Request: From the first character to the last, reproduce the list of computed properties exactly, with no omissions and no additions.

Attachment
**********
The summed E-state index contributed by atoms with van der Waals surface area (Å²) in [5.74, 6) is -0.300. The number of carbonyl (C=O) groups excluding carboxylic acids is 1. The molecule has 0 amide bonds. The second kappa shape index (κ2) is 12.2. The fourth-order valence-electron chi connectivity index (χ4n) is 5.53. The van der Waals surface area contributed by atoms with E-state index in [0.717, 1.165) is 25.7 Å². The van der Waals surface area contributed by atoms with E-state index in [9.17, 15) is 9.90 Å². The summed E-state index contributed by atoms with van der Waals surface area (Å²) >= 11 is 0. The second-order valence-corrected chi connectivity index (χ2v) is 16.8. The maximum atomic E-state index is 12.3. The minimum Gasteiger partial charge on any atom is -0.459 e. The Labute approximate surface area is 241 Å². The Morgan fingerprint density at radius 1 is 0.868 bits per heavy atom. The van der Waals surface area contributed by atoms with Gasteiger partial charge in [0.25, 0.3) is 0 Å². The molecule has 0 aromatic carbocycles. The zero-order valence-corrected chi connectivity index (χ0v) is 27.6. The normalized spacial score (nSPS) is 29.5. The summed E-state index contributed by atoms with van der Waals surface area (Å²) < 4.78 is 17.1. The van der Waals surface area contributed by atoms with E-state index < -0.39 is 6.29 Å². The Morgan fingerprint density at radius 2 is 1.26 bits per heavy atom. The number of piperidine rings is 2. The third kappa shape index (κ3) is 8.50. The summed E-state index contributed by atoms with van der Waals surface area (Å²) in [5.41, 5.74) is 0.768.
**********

The summed E-state index contributed by atoms with van der Waals surface area (Å²) in [5.74, 6) is -0.300. The number of carbonyl (C=O) groups excluding carboxylic acids is 1. The molecule has 0 amide bonds. The second kappa shape index (κ2) is 12.2. The fourth-order valence-electron chi connectivity index (χ4n) is 5.53. The van der Waals surface area contributed by atoms with E-state index in [0.717, 1.165) is 25.7 Å². The van der Waals surface area contributed by atoms with E-state index in [9.17, 15) is 9.90 Å². The summed E-state index contributed by atoms with van der Waals surface area (Å²) >= 11 is 0. The second-order valence-corrected chi connectivity index (χ2v) is 16.8. The maximum atomic E-state index is 12.3. The minimum Gasteiger partial charge on any atom is -0.459 e. The Labute approximate surface area is 241 Å². The Morgan fingerprint density at radius 1 is 0.868 bits per heavy atom. The van der Waals surface area contributed by atoms with Gasteiger partial charge in [0.25, 0.3) is 0 Å². The molecule has 0 aromatic carbocycles. The zero-order valence-corrected chi connectivity index (χ0v) is 27.6. The normalized spacial score (nSPS) is 29.5. The summed E-state index contributed by atoms with van der Waals surface area (Å²) < 4.78 is 17.1. The van der Waals surface area contributed by atoms with E-state index < -0.39 is 6.29 Å². The Morgan fingerprint density at radius 2 is 1.26 bits per heavy atom. The number of piperidine rings is 2. The third kappa shape index (κ3) is 8.50. The summed E-state index contributed by atoms with van der Waals surface area (Å²) in [5.41, 5.74) is 0.768.